Gilead by Marilynne Robinson
Into the Beautiful North by Luis Alberto Urrea
This Boy's Life by Tobias Wolff
The Latehomecomer by Kao Kalia Yang
Book of Hours by Kevin Young
Ways of Going Home by Alejandro Zambra
Copies of the reading selection are not provided. Applicants should articulate in their proposal a plan to acquire and distribute copies of their chosen book.
Digital resources and promotional materials
One of the benefits of the NEA Big Read is the availability of high-quality digital guides and promotional materials for each reading selection.
The digital resources are available for download from arts.gov by grantees to share with their communities. Visit the arts.gov website to see the resources available for your reading selection. Reader Resources with information on the featured book and author are available for all reading selections, with some translated in to Spanish. Teacher's Guides and media resources like podcasts, audio guides, and films are available for some reading selections.
Grantees also receive free promotional items including three full-color NEA Big Read banners and a set of bookmarks to promote their activities.
Successful NEA Big Read programming should encourage reading and discussion of the selected book on a community-wide scale.
Your NEA Big Read must include the following:
- Diverse and imaginative events and literary activities held at a variety of locations
- A kick-off event to launch the program.
- A minimum of 10 discussions on the selected book.
- At least one keynote session on the selected book and its themes, either with the author or another appropriate speaker. If you are considering an author visit as part of your programming, please be aware that honoraria and availability vary by individual. Other considerations for a keynote could include a panel discussion or a presentation by someone associated with the book or author.
- A minimum of two special events involving other forms of artistic programming designed to engage participants with the selected book (e.g., art exhibits/contests, films, musical performances, theatrical readings, and creative writing activities related to the themes of the book, etc).
Note: Event types may be combined (e.g., a kick-off event can include a keynote session and a discussion of the book or poet).
- Community partnerships
- Applicant organizations must partner with a library (if the applicant itself is not a library). University and college applicants must partner with a library that is not directly affiliated with their educational institution.
- Applicants should partner with various community organizations to reach beyond their primary constituent base.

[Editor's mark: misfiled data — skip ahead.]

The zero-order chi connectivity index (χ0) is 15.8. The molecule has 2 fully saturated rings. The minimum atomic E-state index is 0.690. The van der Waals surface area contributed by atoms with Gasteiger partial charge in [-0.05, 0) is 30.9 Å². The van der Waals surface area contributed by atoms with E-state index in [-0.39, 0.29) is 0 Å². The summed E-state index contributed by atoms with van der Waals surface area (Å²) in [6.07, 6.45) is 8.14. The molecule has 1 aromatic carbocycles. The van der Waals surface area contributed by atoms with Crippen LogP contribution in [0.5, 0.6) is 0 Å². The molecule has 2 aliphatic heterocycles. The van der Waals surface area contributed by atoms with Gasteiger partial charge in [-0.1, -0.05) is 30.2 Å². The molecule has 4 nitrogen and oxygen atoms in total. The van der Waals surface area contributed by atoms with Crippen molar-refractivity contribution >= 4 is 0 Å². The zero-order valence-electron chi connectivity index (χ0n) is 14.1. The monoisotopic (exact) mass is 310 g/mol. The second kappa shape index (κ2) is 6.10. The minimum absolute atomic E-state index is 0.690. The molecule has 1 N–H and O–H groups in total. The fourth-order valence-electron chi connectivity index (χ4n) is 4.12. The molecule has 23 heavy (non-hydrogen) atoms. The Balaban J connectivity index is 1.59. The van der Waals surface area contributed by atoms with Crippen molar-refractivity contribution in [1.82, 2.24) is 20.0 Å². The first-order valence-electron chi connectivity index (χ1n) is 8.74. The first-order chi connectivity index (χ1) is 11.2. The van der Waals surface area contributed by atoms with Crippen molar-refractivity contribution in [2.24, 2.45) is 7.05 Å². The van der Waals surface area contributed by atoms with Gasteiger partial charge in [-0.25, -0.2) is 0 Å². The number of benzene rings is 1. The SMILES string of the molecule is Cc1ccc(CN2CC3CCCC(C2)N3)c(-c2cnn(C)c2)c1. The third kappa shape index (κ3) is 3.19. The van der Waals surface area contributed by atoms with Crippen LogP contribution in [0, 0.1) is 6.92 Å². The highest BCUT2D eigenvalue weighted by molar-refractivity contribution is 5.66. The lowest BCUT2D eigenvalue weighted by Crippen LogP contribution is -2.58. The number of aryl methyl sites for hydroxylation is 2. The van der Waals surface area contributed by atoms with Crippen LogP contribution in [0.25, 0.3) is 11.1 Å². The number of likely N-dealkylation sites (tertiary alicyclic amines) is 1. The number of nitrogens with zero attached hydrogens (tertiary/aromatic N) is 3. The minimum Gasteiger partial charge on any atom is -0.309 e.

- Partnerships are encouraged with community organizations such as arts organizations, bookstores, community centers, community colleges, community service organizations, correctional institutions, libraries, local businesses, middle and high schools, military installations, museums, senior centers, social service organizations, universities, and youth groups.
- Promotional efforts and partnerships
To ensure strong community participation in NEA Big Read activities by individuals of various ages, cultural backgrounds, educational levels, and occupations, organizations should actively promote their programming through digital and print channels as well as other public relations/marketing efforts. Organizations should also consider partnering with local radio, print, TV, and other media outlets as applicable.
Additional grant requirements
Each organization receiving a grant must:
- Conduct activities between September 1, 2017 and June 30, 2018. Recommended program length is approximately one month.
- Call its program “NEA Big Read.”
- Cost share/match the grant at least 1 to 1. Please refer to the proposal budget instructions for more information.
- Participate in an online orientation with other program participants in June 2017.
- Use and distribute the digital resources (see Digital Resources and Promotional Materials section).
- Provide information to be posted on this website.
- Comply with all crediting requirements. This includes consistent crediting of the NEA Big Read, the National Endowment for the Arts, Arts Midwest, and any additional sponsors.
- Comply with all reporting requirements. Grantees must adhere to multiple deadlines including submitting event listings before, during, and after their community activities. Grantees will be required to submit a final report within 45 days of their final activity with event attendance statistics, lists of partner organizations, media and promotional examples, and a narrative about their programming.